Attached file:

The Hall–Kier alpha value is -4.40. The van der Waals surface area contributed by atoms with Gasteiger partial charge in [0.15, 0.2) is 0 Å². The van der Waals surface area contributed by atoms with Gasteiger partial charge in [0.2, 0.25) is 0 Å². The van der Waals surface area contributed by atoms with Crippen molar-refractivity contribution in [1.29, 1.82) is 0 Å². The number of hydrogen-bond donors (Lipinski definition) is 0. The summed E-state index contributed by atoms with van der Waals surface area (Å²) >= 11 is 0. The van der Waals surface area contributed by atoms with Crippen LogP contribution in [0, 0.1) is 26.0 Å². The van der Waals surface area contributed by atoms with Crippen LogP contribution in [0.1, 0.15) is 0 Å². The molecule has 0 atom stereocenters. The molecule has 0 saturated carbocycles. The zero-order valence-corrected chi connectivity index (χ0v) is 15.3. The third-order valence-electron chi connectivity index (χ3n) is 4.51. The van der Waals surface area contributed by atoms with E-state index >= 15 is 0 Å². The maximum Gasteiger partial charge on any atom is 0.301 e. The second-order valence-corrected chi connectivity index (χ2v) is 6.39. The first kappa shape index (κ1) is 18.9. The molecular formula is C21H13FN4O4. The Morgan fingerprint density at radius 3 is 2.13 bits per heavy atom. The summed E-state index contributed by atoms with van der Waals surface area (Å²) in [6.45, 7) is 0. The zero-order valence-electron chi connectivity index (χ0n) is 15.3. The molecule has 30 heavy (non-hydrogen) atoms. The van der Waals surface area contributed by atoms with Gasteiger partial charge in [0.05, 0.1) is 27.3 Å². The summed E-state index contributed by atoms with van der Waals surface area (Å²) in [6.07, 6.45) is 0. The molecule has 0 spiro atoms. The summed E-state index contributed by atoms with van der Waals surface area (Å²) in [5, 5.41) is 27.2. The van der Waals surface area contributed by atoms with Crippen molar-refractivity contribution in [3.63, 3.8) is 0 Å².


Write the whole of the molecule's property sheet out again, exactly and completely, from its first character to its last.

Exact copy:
The Hall–Kier alpha value is -4.40. The van der Waals surface area contributed by atoms with Gasteiger partial charge in [0.15, 0.2) is 0 Å². The van der Waals surface area contributed by atoms with Gasteiger partial charge in [0.2, 0.25) is 0 Å². The van der Waals surface area contributed by atoms with Crippen molar-refractivity contribution in [1.29, 1.82) is 0 Å². The number of hydrogen-bond donors (Lipinski definition) is 0. The summed E-state index contributed by atoms with van der Waals surface area (Å²) >= 11 is 0. The van der Waals surface area contributed by atoms with Crippen LogP contribution in [0, 0.1) is 26.0 Å². The van der Waals surface area contributed by atoms with Crippen LogP contribution in [0.1, 0.15) is 0 Å². The molecule has 0 atom stereocenters. The molecule has 0 saturated carbocycles. The zero-order valence-corrected chi connectivity index (χ0v) is 15.3. The third-order valence-electron chi connectivity index (χ3n) is 4.51. The van der Waals surface area contributed by atoms with E-state index >= 15 is 0 Å². The maximum Gasteiger partial charge on any atom is 0.301 e. The second-order valence-corrected chi connectivity index (χ2v) is 6.39. The first kappa shape index (κ1) is 18.9. The molecular formula is C21H13FN4O4. The Morgan fingerprint density at radius 3 is 2.13 bits per heavy atom. The summed E-state index contributed by atoms with van der Waals surface area (Å²) in [6.45, 7) is 0. The zero-order valence-electron chi connectivity index (χ0n) is 15.3. The molecule has 30 heavy (non-hydrogen) atoms. The van der Waals surface area contributed by atoms with Gasteiger partial charge in [0.05, 0.1) is 27.3 Å². The summed E-state index contributed by atoms with van der Waals surface area (Å²) in [6.07, 6.45) is 0. The molecule has 0 spiro atoms. The summed E-state index contributed by atoms with van der Waals surface area (Å²) in [5, 5.41) is 27.2. The van der Waals surface area contributed by atoms with Crippen molar-refractivity contribution in [3.63, 3.8) is 0 Å².